A couple of years back, there was much talk of utility computing—that is, access to computing power that could be turned on like a tap and paid for like electricity. The future, it was said, is "on-demand" computing.
That talk has subtly changed since then. Now the interest is in grid computing. Essentially, grid computing links up the existing resources within an organization (or those to which it has access as a service) in order that they can be distributed to where they are needed in real time.
In other words, grid computing is something of a third way of utilizing computing resources. In traditional computing resources are dedicated to one particular application. On-demand computing means that resources are dedicated to no particular application, but can be accessed as needed. If the former is inefficient, and the latter was simply impractical, grid computing aims to achieve the best of both worlds.
Bank of America's switch to grid computing
"Initially, a lot of the talk around on-demand computing seemed to be really hype," says Andy Sturrock, Distributed Computing Architect at Bank of America. "We needed to get beyond that and find out what vendors really have on offer."
Bank of America has now implemented a global grid computing resource from DataSynapse. Sturrock explains that their goal was to balance computing supply and demand right across the organization. It was largely a commercially driven aim, to cut the expense of running with the redundancy implicit in the traditional approach: typically, each business function, in each geographical area, had to buy enough resource to run the applications required by users; thus silos of computing power were created that lay idle for much of the time.
"We calculated that much of our hardware was idle for up to 18 hours a day," Sturrock explains—which was quite an expense. Bank of America was not an unusual case; Sturrock says that across the financial services industry, banks typically run at between 10-20 percent utilization.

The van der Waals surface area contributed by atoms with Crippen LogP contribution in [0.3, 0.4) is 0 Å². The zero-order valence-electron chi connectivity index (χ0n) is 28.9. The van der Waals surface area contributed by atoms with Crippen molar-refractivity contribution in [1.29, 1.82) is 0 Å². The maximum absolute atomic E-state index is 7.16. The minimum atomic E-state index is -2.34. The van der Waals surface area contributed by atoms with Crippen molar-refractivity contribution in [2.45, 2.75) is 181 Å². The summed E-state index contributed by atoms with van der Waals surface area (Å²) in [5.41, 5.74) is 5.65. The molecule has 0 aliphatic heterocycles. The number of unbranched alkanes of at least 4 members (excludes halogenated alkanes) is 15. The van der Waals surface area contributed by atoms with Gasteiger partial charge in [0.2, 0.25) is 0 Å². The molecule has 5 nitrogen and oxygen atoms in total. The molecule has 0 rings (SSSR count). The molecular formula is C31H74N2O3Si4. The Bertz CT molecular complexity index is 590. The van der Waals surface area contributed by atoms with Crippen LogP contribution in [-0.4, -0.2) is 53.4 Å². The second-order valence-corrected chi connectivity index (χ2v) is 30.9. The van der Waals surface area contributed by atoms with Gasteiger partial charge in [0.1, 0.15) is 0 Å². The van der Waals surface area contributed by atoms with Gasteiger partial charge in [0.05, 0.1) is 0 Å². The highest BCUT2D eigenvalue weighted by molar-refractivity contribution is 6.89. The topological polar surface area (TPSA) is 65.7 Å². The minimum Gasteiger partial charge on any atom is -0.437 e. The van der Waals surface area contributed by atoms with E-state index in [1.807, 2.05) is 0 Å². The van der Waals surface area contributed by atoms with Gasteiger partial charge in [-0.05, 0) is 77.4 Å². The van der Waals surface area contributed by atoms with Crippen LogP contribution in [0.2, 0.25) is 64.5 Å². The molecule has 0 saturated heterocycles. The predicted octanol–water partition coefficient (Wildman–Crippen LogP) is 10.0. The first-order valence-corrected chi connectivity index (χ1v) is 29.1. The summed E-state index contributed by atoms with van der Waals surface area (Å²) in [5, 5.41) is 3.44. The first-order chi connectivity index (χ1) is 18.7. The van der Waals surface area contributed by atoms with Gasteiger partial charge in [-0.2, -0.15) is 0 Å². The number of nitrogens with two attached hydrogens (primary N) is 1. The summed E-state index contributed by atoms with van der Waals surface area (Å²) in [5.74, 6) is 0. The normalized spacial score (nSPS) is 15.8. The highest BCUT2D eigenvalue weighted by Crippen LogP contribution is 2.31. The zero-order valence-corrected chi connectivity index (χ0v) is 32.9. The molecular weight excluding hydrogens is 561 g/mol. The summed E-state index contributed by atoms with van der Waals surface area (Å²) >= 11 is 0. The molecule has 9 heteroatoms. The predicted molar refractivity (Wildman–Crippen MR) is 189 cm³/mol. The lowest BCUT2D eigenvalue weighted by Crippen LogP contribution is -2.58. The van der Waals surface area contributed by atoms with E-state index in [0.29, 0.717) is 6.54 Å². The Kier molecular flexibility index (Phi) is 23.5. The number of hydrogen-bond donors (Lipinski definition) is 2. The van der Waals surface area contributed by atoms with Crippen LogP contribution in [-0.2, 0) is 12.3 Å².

The move to installing a global grid was taken in several steps. First, Sturrock had to be sure that grid computing would actually work for the bank—that is, that the peaks in demand in one silo coincided with the troughs in demand in another, so that the resource could be shifted around without compromising availability. Monitoring software was installed across the enterprise, and showed that, indeed, grid computing could successfully share existing resources.
Next came the step of migrating to the grid. The bank had developed some grid-like technology in-house to share resources within regions. These were migrated to the global grid.
Challenges and benefits of grid implementation
"One of the challenges that anyone will face is the internal resistance of each silo," Sturrock explains. "Each one represents users who want to stay in control and independent. So they are reluctant to change." To combat this, he decided to prove the value of the initiative early on. "For market analysis tools, we showed that for one application, the batch work could be finished about six hours earlier then before," he says. "This had massive advantages in terms of generating market figures. Users could get the data ready from one market before another opened." Needless to say, the beneficiaries of this advantage were the first to be live on the global grid.
To date, Bank of America has around 2,500 Windows and Linux services on the grid. Management of the grid itself is run on two Solaris machines, and the grid brokers—the systems that distribute the resource—run on Linux machines with at least two per application. So there is plenty of failover.
The success of this grid approach can be measured in a number of ways. In terms of pure hardware costs, Sturrock estimates that the bank will save $15 million over a three-year time period simply by avoiding extra hardware purchases. "But a better way of looking at it is the opportunities it has created for the business too," he adds. The point is that grid computing allows the bank to deploy far more computationally-intensive risk calculations. Sturrock estimates these have freed up to $10 million of reserves.
He adds that the reliability of IT systems have increased too because they are better managed. And the bank is also beginning to see savings in terms of IT development costs because grid allows the sharing of code between systems that were separate before.
By the end of 2005, Bank of America expects to be running 10,000 grid engines—a large figure that reflects the increase in computing power that the bank will have at its fingertips as a result of the economies of scale inherent in grid computing.
Needless to say, if Sturrock was sceptical of on-demand computing before, he has become an advocate of grid computing!